Last Thursday we spent part of the evening going over a few problem areas before squeezing in another run-through of the entire play. This time everyone worked without scripts and although a some prompting was required it finally seemed like a real play, that we might fool people into believing we know what we’re doing.
Sunday was dress rehearsals. The costumes are pretty minimal and amazingly cheap but still, I think, effective. It was great to see all the women in their uniforms, looking like a cohesive group. We spent the morning going over more scenes that needed extra work before running through the whole thing again two and a bit times. There were a few sticky moments with costumes and the time required to change and deal with various things, but on the whole we came away pleased. Once we’d relaxed a little things seemed to work a little better. (No photos of costumes until after the show, as we don’t want to spoil things for those of you who are coming.)
Up until Sunday I’d been operating the sound, a low tech operation involving a CD and whatever stereo was available in the rehearsal room. Thankfully we found a man who knows what he’s doing which means that hopefully the sound effects and music will sound decent on the night. It also meant I was free to concentrate solely on my brief scenes for the first time. Unfortunately, because I’d spent all previous rehearsals following along with one eye on the script and one finger on the CD player I didn’t have much of a sense of the play as a whole. I’d been following it in too much detail to recall exactly which scene followed what, and how long I had between my scenes.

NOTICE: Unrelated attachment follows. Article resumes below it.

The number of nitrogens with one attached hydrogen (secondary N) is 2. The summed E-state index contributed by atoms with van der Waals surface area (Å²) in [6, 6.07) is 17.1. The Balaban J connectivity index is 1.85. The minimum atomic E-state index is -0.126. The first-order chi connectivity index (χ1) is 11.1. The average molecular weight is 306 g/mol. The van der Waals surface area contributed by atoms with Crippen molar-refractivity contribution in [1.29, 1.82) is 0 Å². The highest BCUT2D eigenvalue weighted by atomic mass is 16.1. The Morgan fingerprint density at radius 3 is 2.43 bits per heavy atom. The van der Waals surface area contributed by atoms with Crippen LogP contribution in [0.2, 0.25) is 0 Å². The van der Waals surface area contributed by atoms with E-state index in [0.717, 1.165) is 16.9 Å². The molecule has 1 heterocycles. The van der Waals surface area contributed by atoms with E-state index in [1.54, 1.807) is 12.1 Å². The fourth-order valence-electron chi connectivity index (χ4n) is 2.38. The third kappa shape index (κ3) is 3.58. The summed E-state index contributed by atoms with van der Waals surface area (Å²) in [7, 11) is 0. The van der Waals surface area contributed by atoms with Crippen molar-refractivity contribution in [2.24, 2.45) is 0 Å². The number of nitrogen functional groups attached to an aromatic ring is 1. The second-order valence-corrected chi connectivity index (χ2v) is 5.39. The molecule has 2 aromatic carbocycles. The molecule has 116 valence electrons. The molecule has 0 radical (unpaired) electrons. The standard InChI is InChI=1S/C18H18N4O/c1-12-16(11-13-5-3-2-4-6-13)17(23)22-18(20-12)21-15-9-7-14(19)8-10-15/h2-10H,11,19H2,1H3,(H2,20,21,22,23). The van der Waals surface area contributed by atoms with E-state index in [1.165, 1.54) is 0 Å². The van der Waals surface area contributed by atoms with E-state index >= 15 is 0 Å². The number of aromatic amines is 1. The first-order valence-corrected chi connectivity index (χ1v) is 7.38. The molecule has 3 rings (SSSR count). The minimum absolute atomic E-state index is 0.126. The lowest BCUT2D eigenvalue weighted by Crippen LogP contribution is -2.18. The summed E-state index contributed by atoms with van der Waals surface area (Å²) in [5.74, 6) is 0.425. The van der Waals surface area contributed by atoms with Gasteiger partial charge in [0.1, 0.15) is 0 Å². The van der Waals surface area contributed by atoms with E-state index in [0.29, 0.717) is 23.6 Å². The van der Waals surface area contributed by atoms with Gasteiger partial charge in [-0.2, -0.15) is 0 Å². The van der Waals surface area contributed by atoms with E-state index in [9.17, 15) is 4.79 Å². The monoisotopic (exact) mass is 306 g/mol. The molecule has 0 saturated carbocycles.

This wasn’t too much of a problem on Sunday because in the rehearsal room I could see what was happening on “stage”. But in a couple of hours time, when we begin our technical rehearsal in the Conway Hall, this could be tricky as I’ll only be able to hear, rather than see, what’s happening (tonight I’ll also be standing in for a chap who can’t be there, which won’t help).
I think tonight will be both tricky and exciting for all of us. Not only will we have the blindness of backstage to worry about (there are no wings to peek out of — backstage is always behind various closed doors), but there’s also the size of the venue (will the audience hear us?), the sightlines (will they see us?), and the size of the stage itself — as we’re using both stage and floorspace there’s a lot of jumping up and down onto the four foot stage…
After tonight there’s no more work until Thursday and Friday’s performances. Contradicting what I’ve said before, tickets will be available on the door after all, £10 each, so do come along to the Conway Hall (map) before 7pm if you’re free. The show should last 1 hour 15 minutes. Assuming it all goes smoothly that is.